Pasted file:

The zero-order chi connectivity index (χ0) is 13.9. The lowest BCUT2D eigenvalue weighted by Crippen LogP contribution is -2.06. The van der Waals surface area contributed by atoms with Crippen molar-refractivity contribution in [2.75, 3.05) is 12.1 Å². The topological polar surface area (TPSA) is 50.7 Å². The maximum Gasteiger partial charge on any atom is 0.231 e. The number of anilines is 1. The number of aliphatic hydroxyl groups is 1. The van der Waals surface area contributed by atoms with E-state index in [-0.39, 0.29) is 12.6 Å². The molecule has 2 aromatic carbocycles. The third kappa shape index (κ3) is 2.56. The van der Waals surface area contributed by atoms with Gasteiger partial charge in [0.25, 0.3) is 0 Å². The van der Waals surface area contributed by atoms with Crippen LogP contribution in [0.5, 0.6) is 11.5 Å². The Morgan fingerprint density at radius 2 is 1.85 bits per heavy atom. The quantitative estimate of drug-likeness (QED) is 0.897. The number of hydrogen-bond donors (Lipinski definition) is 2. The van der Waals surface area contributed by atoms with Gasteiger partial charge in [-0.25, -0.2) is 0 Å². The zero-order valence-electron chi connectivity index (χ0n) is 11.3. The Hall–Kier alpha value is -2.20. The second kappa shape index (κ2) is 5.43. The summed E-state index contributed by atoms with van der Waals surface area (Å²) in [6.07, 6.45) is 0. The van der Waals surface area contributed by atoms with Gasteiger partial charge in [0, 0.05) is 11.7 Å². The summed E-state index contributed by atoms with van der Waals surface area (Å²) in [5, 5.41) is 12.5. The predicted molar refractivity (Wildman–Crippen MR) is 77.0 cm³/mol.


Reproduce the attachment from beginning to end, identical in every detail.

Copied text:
The zero-order chi connectivity index (χ0) is 13.9. The lowest BCUT2D eigenvalue weighted by Crippen LogP contribution is -2.06. The van der Waals surface area contributed by atoms with Crippen molar-refractivity contribution in [2.75, 3.05) is 12.1 Å². The topological polar surface area (TPSA) is 50.7 Å². The maximum Gasteiger partial charge on any atom is 0.231 e. The number of anilines is 1. The number of aliphatic hydroxyl groups is 1. The van der Waals surface area contributed by atoms with E-state index in [-0.39, 0.29) is 12.6 Å². The molecule has 2 aromatic carbocycles. The third kappa shape index (κ3) is 2.56. The van der Waals surface area contributed by atoms with Gasteiger partial charge in [0.25, 0.3) is 0 Å². The van der Waals surface area contributed by atoms with Crippen LogP contribution in [0.5, 0.6) is 11.5 Å². The Morgan fingerprint density at radius 2 is 1.85 bits per heavy atom. The quantitative estimate of drug-likeness (QED) is 0.897. The number of hydrogen-bond donors (Lipinski definition) is 2. The van der Waals surface area contributed by atoms with Gasteiger partial charge in [-0.25, -0.2) is 0 Å². The zero-order valence-electron chi connectivity index (χ0n) is 11.3. The Hall–Kier alpha value is -2.20. The second kappa shape index (κ2) is 5.43. The summed E-state index contributed by atoms with van der Waals surface area (Å²) in [6.07, 6.45) is 0. The van der Waals surface area contributed by atoms with Gasteiger partial charge in [0, 0.05) is 11.7 Å². The summed E-state index contributed by atoms with van der Waals surface area (Å²) in [5, 5.41) is 12.5. The predicted molar refractivity (Wildman–Crippen MR) is 77.0 cm³/mol.